UPDATED: Adding to the Turmoil, Foodbenders is Sued

Shai DeLuca


Foodbenders has been served.

The Toronto eatery that’s been at the centre of a firestorm of controversy for its antisemitic and anti-Zionist posts on social media has been slapped with a lawsuit.

The action, served on the Bloor St. W. restaurant on July 10, seeks a total of $750,000 in damages. It was filed by Shai DeLuca, a high-profile Toronto interior designer, who alleges he was defamed in two Instagram posts under Foodbenders’ account.

DeLuca’s lawsuit names both the restaurant and Hawkins.

Shai DeLuca
Shai DeLuca

The lawsuit came on the heels of a complaint against Foodbenders filed at the Ontario Human Rights Tribunal on behalf of GTA resident Elena Aschkenasi, 86, whose parents fled Nazi Germany. She claims Foodbenders owner Kimberly Hawkins discriminated against Jews when Hawkins publicly stated her refusal to serve Zionists in her store.

Another human rights complaint against Foodbenders by the Centre for Israel and Jewish Affairs is expected to be filed soon. A petition calling for CIJA to file a complaint has to date garnered nearly 1,500 signatures.

DeLuca’s Instagram profile describes him as a “celebrity designer…TV personality, speaker…IDF (Israel Defense Forces) sergeant (Ret) Tel Aviv/Toronto…” It also shows a small Israeli flag.

His lawsuit alleges that on or about July 6, the following message, placed partially over his profile and highlighted in black, stated: “He’s literally gathering his other whining Zionist friends to attack Palestinians and others in support of @foodbenders.”

A second post under Foodbenders’ account, highlighted in purple, said, “This guy is one of the people who was attacking@foodbenders. He’s an IDF SOLDIER (aka terrorist) yet he’s using the BLM (Black Lives Matter) movement for likes. How can you sit here and post about BLM when you have your sniper rifle aimed at Palestinian Children.”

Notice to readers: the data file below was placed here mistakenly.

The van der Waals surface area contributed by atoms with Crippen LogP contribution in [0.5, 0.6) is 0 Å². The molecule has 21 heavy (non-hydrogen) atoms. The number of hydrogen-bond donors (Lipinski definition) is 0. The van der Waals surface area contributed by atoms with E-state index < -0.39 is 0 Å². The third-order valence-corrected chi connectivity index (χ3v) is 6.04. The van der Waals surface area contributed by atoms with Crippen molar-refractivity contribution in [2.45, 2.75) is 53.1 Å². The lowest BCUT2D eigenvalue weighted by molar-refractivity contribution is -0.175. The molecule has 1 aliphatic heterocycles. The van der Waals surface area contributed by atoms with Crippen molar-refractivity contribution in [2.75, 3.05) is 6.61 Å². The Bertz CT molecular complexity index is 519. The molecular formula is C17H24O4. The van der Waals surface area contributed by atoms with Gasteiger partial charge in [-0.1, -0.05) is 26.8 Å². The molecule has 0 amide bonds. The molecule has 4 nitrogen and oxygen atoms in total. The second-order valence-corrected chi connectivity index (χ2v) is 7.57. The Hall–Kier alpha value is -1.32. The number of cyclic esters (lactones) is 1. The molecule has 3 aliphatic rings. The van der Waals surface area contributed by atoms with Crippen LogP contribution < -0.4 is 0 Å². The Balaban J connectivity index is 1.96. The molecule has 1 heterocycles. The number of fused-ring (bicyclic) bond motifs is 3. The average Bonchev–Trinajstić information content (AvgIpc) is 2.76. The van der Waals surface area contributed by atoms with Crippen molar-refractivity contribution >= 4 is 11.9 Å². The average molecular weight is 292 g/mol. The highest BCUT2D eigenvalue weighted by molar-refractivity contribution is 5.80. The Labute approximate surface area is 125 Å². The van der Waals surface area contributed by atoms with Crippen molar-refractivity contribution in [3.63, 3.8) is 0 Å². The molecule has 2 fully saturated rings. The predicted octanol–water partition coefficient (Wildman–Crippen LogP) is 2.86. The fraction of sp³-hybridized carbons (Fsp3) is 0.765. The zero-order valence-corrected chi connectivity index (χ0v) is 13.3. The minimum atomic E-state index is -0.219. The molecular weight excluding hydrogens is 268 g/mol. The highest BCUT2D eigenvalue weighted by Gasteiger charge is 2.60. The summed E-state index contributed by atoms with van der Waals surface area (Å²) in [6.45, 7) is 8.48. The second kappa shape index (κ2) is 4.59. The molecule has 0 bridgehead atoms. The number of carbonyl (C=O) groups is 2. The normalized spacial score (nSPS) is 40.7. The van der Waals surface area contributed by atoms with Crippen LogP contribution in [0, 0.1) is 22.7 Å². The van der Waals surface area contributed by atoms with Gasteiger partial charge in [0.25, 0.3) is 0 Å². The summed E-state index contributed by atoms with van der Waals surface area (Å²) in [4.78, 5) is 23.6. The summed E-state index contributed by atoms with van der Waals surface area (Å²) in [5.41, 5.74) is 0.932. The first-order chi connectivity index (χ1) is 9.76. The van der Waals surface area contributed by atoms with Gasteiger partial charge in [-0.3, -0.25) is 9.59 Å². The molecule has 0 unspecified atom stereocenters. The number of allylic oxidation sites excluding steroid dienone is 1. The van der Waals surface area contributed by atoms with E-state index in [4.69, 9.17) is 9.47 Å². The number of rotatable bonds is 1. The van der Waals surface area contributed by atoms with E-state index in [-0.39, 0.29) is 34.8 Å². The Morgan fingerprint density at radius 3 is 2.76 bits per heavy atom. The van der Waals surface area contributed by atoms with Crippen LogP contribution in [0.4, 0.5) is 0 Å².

The posts “clearly” refer to DeLuca, as they were marked over his social media profile,which contains his Instagram profile nameand image, his 11-page statement of claim says.

The Instagram posts are defamatory and libelous, DeLuca claims, because they were understood to mean that he is a terrorist or is involved in terrorist and criminal activities;has murdered or is planning to murderPalestinian children; is involved in planning an attack at Foodbenders; is not law-abiding; and other misdeeds, the lawsuit alleges.

“Shai is a proud Jew,” his filing states. “He is both a Canadian and Israeli citizen. He grew up in the State of Israel, where he served his compulsory term of military service as a sergeant in the Israel Defense Forces. Like most Jews in Canada and around the world, Shai is a Zionist – he believes in and supports the State of Israel as the national home and refuge for the Jewish people.”

DeLuca seeks $500,000 in general and special damages, and a further $250,000 in aggravated and/or punitive damages. He also wants the offending posts taken down, and an admission that Foodbenders and Hawkins violated Ontario’s Human Rights Code.

The Toronto restaurant has generated headlines worldwide for the past few weeks over such online statements as “#zionistsnotwelcome,” and “Zionists are Nazis.”

A sandwich board outside the eatery proclaimed “F@ck Mossad, IDF, Bibi.”

Other posts accused Jewish groups of controlling the media and elected officials. One described Prime Minister Justin Trudeau as a “Zionist puppet.”

The statements were denounced by Premier Doug Ford and Mayor John Tory. In their wake, several food delivery services cut ties to Foodbenders, while other businesses said they would no longer carry its products.

Foodbenders and Hawkins have until July 30 to file a defence to DeLuca’s action. The restaurant did not respond to an email seeking comment, and its phone is inoperative.

In an email to the CJR, DeLuca said he, “like the majority of Israelis, support Palestinian rights and are forever hopeful peace will be reached in our lifetime. He said his lawsuit “in no way is an attempt to silence support for Palestinian rights.”

Rather, it’s about the “defamatory post(s), using my photo, accusing me of being a terrorist and a sniper against Palestinian children.”

He said he’s “hopeful this will serve as a moment of clarity for Ms. Hawkins, that libelous claims, based on prejudice and bigotry because of my nationality, masked as political discourse, will not be tolerated.”

The lawsuit was filed by the Toronto law firm RE-LAW LLP together with the U.S.-based Lawfare Project, which provides legal counsel and services to pro-Israel and Jewish communities that have been targeted.

Ron Csillag
Ron Csillag is editor of the CJR